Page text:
One man recited a poem for his wife with Stage Four cancer, another haltingly read his story with his remaining cancer-free eye, and a graying gentleman described himself as a youngster only because his cancer diagnosis was made just last year.
While Barbadian men are said to be generally reluctant to discuss problems of ill-health, these men came together last night to do the exact opposite, which is to talk openly about their health challenges.
Members of the group had at least one thing in common – they are all waging a battle of form or the other with cancer, either as a result a medical diagnosis of themselves, or a close relation.
Under the label Conquering Men they came together to promote self-expression on the challenges of ‘journeying’ with this dreaded illness.
One of the coordinators, Antoine Brudda Daddy Williams explained during last night’s event at the Accra Beach Resort that the group was recently formed under the umbrella of the Cancer Support Society, which already has a female cluster known as Victorious Women.
Williams, a popular entertainer, whose recent diagnosis with colon cancer and subsequent surgical procedure were highly publicized, described the launch, at which the men gave testimony to their issues, as “the benchmark and the start for an interesting journey for all.
“This group is not only for men journeying with cancer, but also for those men who are willing to take part and lend their support when needed.”
Williams also explained that the main goal was to have men speak, not only on matters to deal with cancer, but their health in general.
“In all of our lives we have varying cancers, not necessarily health-related, maybe mental, emotional, spiritual. We the Conquering Men want to speak about the other cancers in our lives.
“I don’t only want to talk about colon cancer,” stressed Brudda Daddy, who went on to speak about his own recent diagnosis.
“I am one of those men who became like a little child despite having nuff mouth in public,” he said.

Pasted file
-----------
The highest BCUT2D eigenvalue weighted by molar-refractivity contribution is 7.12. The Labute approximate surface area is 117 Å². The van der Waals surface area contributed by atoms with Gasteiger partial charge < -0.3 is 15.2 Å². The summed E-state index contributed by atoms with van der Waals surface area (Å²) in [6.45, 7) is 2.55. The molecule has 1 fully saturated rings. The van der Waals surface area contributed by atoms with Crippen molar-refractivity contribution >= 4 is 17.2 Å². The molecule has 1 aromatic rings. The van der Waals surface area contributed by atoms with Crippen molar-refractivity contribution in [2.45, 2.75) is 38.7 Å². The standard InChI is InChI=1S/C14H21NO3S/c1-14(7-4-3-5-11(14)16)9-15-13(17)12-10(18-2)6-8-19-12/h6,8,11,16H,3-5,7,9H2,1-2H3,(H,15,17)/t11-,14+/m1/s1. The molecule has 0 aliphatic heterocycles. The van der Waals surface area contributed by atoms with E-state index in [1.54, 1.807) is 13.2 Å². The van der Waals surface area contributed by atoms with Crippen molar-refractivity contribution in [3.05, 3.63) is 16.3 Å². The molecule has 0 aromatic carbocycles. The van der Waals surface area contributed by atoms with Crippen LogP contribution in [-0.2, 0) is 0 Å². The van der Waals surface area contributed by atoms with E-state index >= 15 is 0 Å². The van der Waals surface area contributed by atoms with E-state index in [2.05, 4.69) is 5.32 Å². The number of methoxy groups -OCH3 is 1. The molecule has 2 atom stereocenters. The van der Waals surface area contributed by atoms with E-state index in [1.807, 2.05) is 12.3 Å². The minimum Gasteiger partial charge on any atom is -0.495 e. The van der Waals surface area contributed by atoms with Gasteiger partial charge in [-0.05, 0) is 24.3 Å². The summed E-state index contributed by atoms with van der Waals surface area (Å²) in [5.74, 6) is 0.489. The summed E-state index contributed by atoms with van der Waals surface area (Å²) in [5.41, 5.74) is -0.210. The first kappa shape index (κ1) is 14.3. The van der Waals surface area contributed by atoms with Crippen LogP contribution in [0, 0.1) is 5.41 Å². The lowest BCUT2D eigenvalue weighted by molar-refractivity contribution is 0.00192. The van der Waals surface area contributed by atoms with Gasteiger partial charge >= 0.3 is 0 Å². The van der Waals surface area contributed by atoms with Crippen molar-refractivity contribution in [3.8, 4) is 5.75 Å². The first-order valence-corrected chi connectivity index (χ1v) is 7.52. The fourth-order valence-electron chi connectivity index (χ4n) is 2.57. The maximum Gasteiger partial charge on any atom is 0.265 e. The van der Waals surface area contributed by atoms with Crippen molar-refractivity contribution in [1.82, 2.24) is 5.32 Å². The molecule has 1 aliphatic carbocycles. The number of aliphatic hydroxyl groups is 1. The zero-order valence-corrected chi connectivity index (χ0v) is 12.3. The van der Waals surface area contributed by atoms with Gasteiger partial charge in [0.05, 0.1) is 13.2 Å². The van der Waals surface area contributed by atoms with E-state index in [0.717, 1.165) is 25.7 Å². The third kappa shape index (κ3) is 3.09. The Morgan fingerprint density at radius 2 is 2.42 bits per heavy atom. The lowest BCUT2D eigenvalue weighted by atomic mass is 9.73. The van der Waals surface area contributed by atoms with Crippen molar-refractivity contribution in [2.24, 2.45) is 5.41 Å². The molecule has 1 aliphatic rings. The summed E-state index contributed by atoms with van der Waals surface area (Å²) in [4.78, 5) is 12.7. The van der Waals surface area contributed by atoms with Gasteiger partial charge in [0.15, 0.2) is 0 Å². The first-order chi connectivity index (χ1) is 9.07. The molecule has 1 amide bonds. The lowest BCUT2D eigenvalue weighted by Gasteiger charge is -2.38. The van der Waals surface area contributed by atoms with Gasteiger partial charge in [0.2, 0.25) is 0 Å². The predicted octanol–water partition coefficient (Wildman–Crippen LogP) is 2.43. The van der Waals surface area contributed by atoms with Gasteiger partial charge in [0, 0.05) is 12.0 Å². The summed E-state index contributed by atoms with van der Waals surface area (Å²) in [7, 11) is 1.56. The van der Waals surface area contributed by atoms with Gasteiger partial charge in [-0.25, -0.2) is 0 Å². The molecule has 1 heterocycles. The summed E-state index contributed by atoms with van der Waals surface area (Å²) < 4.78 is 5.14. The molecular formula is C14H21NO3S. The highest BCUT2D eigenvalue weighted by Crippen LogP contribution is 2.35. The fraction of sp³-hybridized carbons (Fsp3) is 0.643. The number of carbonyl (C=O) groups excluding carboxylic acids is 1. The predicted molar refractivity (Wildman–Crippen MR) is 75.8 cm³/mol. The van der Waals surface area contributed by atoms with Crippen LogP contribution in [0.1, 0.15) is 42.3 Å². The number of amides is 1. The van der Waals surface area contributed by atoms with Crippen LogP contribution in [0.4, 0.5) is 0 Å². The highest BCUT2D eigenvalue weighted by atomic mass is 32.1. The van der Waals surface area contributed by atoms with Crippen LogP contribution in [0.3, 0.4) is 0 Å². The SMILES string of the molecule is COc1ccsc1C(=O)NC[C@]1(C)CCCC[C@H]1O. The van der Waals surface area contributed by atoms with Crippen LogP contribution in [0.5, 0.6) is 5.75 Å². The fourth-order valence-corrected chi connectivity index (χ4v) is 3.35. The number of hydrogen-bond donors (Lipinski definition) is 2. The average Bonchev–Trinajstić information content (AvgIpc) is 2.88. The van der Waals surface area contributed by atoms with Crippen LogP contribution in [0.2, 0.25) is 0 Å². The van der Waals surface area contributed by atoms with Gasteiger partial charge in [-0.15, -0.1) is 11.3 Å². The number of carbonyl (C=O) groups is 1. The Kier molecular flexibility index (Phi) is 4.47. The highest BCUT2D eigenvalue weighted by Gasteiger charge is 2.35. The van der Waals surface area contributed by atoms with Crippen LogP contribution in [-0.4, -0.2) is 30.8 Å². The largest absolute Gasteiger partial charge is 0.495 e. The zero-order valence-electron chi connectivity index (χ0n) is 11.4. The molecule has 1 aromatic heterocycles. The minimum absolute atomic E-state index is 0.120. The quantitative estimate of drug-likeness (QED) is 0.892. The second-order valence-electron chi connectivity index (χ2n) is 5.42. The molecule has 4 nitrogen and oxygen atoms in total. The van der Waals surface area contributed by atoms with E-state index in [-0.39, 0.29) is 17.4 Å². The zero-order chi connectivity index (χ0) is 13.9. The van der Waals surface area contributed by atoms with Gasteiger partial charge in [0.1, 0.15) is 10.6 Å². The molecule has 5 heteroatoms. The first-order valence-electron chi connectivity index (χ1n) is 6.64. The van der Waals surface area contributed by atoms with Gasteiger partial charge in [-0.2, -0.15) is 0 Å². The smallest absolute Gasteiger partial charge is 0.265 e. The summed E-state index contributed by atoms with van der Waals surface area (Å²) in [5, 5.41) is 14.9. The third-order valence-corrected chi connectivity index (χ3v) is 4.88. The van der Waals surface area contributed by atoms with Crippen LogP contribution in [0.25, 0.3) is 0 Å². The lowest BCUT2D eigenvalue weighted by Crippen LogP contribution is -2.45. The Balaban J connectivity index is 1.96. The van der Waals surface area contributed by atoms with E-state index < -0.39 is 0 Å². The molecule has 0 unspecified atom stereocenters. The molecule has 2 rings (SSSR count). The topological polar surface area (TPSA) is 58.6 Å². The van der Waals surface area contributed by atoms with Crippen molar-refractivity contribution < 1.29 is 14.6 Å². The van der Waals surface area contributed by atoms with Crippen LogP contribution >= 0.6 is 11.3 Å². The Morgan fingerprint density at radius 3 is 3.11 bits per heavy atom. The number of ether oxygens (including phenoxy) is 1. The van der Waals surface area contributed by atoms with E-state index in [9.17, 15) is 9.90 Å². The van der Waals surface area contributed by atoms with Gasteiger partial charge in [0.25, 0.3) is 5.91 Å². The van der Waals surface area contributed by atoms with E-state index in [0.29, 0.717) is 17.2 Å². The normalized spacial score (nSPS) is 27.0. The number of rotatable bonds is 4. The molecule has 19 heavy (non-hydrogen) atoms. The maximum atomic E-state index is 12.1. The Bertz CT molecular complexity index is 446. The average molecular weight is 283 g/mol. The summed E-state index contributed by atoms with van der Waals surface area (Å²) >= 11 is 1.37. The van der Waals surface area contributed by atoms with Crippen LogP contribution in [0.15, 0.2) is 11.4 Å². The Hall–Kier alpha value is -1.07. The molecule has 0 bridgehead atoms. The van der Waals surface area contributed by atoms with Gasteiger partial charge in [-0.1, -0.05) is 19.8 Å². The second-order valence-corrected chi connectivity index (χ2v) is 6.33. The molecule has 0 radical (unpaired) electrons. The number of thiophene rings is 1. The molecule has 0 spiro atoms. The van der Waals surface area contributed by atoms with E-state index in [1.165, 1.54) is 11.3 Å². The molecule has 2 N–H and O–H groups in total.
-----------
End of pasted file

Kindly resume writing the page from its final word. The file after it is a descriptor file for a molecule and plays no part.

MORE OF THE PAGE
“With this particular illness, or challenge, I have strongly relied on the women in my life
. . . mother, sisters, wife, in-laws. [And] by doing that I find some comfort because they all bring their own strengths . . . and I find that to be comforting,” he added.
Williams’ perspective was consistent with what the Queen Elizabeth Hospital’s Chief Executive Officer Dr Dexter James said happens when men get into their comfort zones.
“A focus group of this kind has a tremendous opportunity for assembling men who have various challenges so that men could sit and discuss men’s business in a forum that is non-threatening,” the hospital CEO said.
“If we were to launch at the hospital today a free PSA [prostate cancer] testing for men it’s likely we wouldn’t get the numbers we see coming to Cancer Support Services facilities,” he said, while emphasizing that men prefer ‘non-threatening’ environments like Conquering Men, where they could speak about common issues affecting them.
James also said he was pleased that the group was not restricted to discussing cancer and related issues, because “there are other issues affecting men that men don’t like to talk about.
“Men don’t like to talk about their own sexuality, impotence, particular addictions that they have, and through this forum you could widen the scope of discussions to include a
number of men’s issues that ordinarily you would find it difficult to talk to our men folk about.”
Henderson Griffith of the Barbados Association of Tampa Bay, a support organization that frequently donates to the QEH and partners with CSS, said “men don’t like to go and get anybody mess with them. They feel as though you are violating their sexuality.
“Men do not like to talk about their own business.”
However, he said: “My experiences have taught me that men need to talk more.
“I’ve lost a number of friends to cancer. It wasn’t that they didn’t know, [but] they were too proud to go and see the doctor.”
He expressed the hope that “this group will be an inspiration to other men to come forward and openly discuss the issue in particular if it relates to cancer or any other type of disease that they need support.
“The difference is life and death. Following the traditional treatment, the opportunity is there to survive.” (GA)